TALKING MOUTH VALENTINE CARD – Repetition, Pattern, Colour

Students use paper engineering to create a v-fold pop-up Valentine's Day card to suit the person who will receive it.

Required Time

60 Minutes

Grade Level

Grade 1 to Grade 4


Language Arts
Social Studies
Visual Arts


colour contrast pattern repetition


Crayola Construction Paper - 22.9 cm x 30.5 cm (9" x12") Crayola Construction Paper Crayons Crayola Scissors Crayola Washable Glue

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TALKING MOUTH VALENTINE CARD – Repetition, Pattern, Colour - Step One

Step One

  1. Fold the construction paper in half short end to short end.
  2. Fold it in half again short end to short end.
  3. Use Crayola washable glue to draw a design on the front of the card.
  4. Allow the glue to dry for about 3 hours. 
TALKING MOUTH VALENTINE CARD – Repetition, Pattern, Colour - Step Two

Step Two

  1. Open the paper.
  2. Fold it long end to long end.
  3. Start about half way down on the folded edge of the paper that does NOT have the glue design.
  4. Make a cut about 5 cm long and parallel to the bottom of the paper.
TALKING MOUTH VALENTINE CARD – Repetition, Pattern, Colour - Step Three

Step Three

  1. Fold the top part of the cut paper UP to make a triangle.
  2. Fold the bottom part of the cut paper DOWN to make a triangle.
  3. Put the triangles back in their original position.
TALKING MOUTH VALENTINE CARD – Repetition, Pattern, Colour - Step Four

Step Four

  1. Refold the paper into the card.
  2. Place your fingers inside the card and gently push the 2 triangles out.
  3. Close the card.
  4. Press it firmly.
TALKING MOUTH VALENTINE CARD – Repetition, Pattern, Colour - Step Five

Step Five

  1. Open and close the card to see the mouth pop up.
  2. Use Crayola construction crayons to colour the front and inside of the card.

Learning Goals

Students will be able to:

  • create a v-fold pop-up Valentine's Day card;
  • create a design to suit the person who will receive the card;
  • use repetition to create visual rhythm;
  • demonstrate technical accomplishment and creativity.


Have students:

  • explore a variety of pop-up books;
  • choose the one they like the best as inspiration;
  • research the paper engineer who created the pop-ups in the book;
  • create their own pop-up book about caring and kindness;
  • share their book with others.


  1. Gather and make available a variety of pop-up and Valentine's Day books, for example, Happy Valentine's Day, by Arnie Lightning; Be My Valentine, such as Arnie Lightning; The Pop-up Book: Step-by-step Instructions for Creating Over 100 Original Paper Projects, by Paul Jackson; The Color Monster: A Pop-Up Book of Feelings, by Anna Llenas; and Bugs: A Stunning Pop-up Look at Insects, Spiders, and Other Creepy-Crawlies, by George McGavin, and Jim Kay.
  2. Gather a variety of Valentine's Day cards  and/or download pictures of Valentine's Day cards from the Internet, for example,
    Tan Valentine
    Gladys Valentine
    Stamp Valentine
    My Dearest
  3. Download and display the Colour and Repetition posters available on this website.
  4. Make a sample to use for demonstration.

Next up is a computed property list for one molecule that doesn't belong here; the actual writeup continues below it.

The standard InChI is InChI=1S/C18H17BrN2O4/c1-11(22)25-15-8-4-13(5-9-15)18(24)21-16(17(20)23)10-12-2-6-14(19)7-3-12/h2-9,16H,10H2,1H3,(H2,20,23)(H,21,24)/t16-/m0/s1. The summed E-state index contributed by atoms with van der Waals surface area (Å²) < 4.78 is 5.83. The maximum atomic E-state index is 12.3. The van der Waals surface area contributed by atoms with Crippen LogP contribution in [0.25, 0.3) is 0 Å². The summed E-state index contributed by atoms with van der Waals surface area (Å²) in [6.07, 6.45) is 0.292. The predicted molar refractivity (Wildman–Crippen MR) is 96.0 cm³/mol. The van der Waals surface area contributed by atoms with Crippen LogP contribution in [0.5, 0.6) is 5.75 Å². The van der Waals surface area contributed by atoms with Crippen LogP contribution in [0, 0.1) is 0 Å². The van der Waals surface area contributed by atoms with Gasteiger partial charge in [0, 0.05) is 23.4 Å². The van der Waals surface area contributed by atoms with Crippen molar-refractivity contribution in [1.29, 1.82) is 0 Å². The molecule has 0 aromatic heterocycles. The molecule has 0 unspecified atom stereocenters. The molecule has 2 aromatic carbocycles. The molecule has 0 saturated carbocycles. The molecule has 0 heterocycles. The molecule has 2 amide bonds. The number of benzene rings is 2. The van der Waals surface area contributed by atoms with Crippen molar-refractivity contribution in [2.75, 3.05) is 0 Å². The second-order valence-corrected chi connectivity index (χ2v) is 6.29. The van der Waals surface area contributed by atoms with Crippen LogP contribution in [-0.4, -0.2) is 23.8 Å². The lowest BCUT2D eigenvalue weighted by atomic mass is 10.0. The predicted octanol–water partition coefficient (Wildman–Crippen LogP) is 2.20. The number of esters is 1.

1. Conduct a read aloud with a book about exchanging Valentine's Day cards that focuses on matching the card to the receiver such as, The Blue and Green Valentine in Happy Valentine's Day, by Arnie Lightning.
  2. Discuss students' experiences with Valentine's Day.
  3. Have students look at and discuss a variety of Valentine's Day cards and the artwork to find some common characteristics. 
  4. Introduce the challenge


The Challenge

  1. Create a v-fold pop-up Valentine's Day card.
  2. Create a design to suit the person who will receive the card.
  3. Use repetition to create visual rhythm. 
  4. Demonstrate technical accomplishment and creativity.

The Process

  1. Make sure everyone understands the challenge.
  2. Establish success criteria with your students, for example,
    I know I am successful when I have:
    - created a v-fold pop-up card
    - created a design that includes several different patterns
    - used repetition to create visual rhythm

    - used contrasting colours to emphasize different areas of my design
    - added text to my design
    - created a Valentine's Day card that is in good condition
  3. Guide students through the steps outlined in this lesson plan.
  4. Remind students to think about the person who will receive the card. 
    What colours do they like?
    - What details would they enjoy?
  5. Encourage students to use repetition and pattern in their design.
  6. Observe students as they work. 
  7. Provide individual assistance and encouragement.


  1. Once all the cards are complete ask students to share their card with a partner. 
  2. Ask them to look for:
    repetition – How has visual rhythm been achieved?
    - visual rhythm – How has repetition created visual rhythm?
    - design – What does the design communicate about the person who will receive the card?
    - engineering – How effective is the v-fold pop-up? 
  3. Ask some students to share with the whole class.


  1. Observe students as they work – thoughtful focus, discriminating, seeking more information, elaborating, experimenting.
  2. Observe students as they discuss their artworks – speaks with a clear voice, looks at audience while speaking, holds Valentine's Day card to the side, provides accurate information, answers questions from the audience effectively.
  3. Observe students as they listen – looks at presenter, asks effective questions, supports ideas with evidence found in the artwork.
  4. Use a checklist to track progress. (Downloads - ValentinePopUp_tracking.pdf)
  5. Have students use the self-assessment form to evaluate their work. (Downloads - ValentinePopUp_self-assessment.pdf, or ValentineCardPrimary_self-assessment.pdf)